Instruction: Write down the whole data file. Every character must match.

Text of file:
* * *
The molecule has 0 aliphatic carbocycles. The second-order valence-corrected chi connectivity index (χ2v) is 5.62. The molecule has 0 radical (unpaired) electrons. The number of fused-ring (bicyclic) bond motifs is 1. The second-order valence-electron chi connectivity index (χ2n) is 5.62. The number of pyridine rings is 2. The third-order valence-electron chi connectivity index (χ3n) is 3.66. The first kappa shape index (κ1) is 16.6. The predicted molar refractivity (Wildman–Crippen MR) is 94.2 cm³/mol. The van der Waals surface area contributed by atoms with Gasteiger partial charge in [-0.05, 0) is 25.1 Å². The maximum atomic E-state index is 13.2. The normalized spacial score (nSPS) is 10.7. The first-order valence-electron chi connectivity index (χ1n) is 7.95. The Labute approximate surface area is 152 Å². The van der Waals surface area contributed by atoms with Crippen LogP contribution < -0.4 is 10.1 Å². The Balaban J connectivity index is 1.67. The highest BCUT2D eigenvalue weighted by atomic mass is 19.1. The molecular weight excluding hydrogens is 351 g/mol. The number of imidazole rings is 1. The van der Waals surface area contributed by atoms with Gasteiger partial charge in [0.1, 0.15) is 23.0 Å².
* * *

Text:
The molecule has 0 aliphatic carbocycles. The second-order valence-corrected chi connectivity index (χ2v) is 5.62. The molecule has 0 radical (unpaired) electrons. The number of fused-ring (bicyclic) bond motifs is 1. The second-order valence-electron chi connectivity index (χ2n) is 5.62. The number of pyridine rings is 2. The third-order valence-electron chi connectivity index (χ3n) is 3.66. The first kappa shape index (κ1) is 16.6. The predicted molar refractivity (Wildman–Crippen MR) is 94.2 cm³/mol. The van der Waals surface area contributed by atoms with Gasteiger partial charge in [-0.05, 0) is 25.1 Å². The maximum atomic E-state index is 13.2. The normalized spacial score (nSPS) is 10.7. The first-order valence-electron chi connectivity index (χ1n) is 7.95. The Labute approximate surface area is 152 Å². The van der Waals surface area contributed by atoms with Crippen LogP contribution < -0.4 is 10.1 Å². The Balaban J connectivity index is 1.67. The highest BCUT2D eigenvalue weighted by atomic mass is 19.1. The molecular weight excluding hydrogens is 351 g/mol. The number of imidazole rings is 1. The van der Waals surface area contributed by atoms with Gasteiger partial charge in [0.1, 0.15) is 23.0 Å².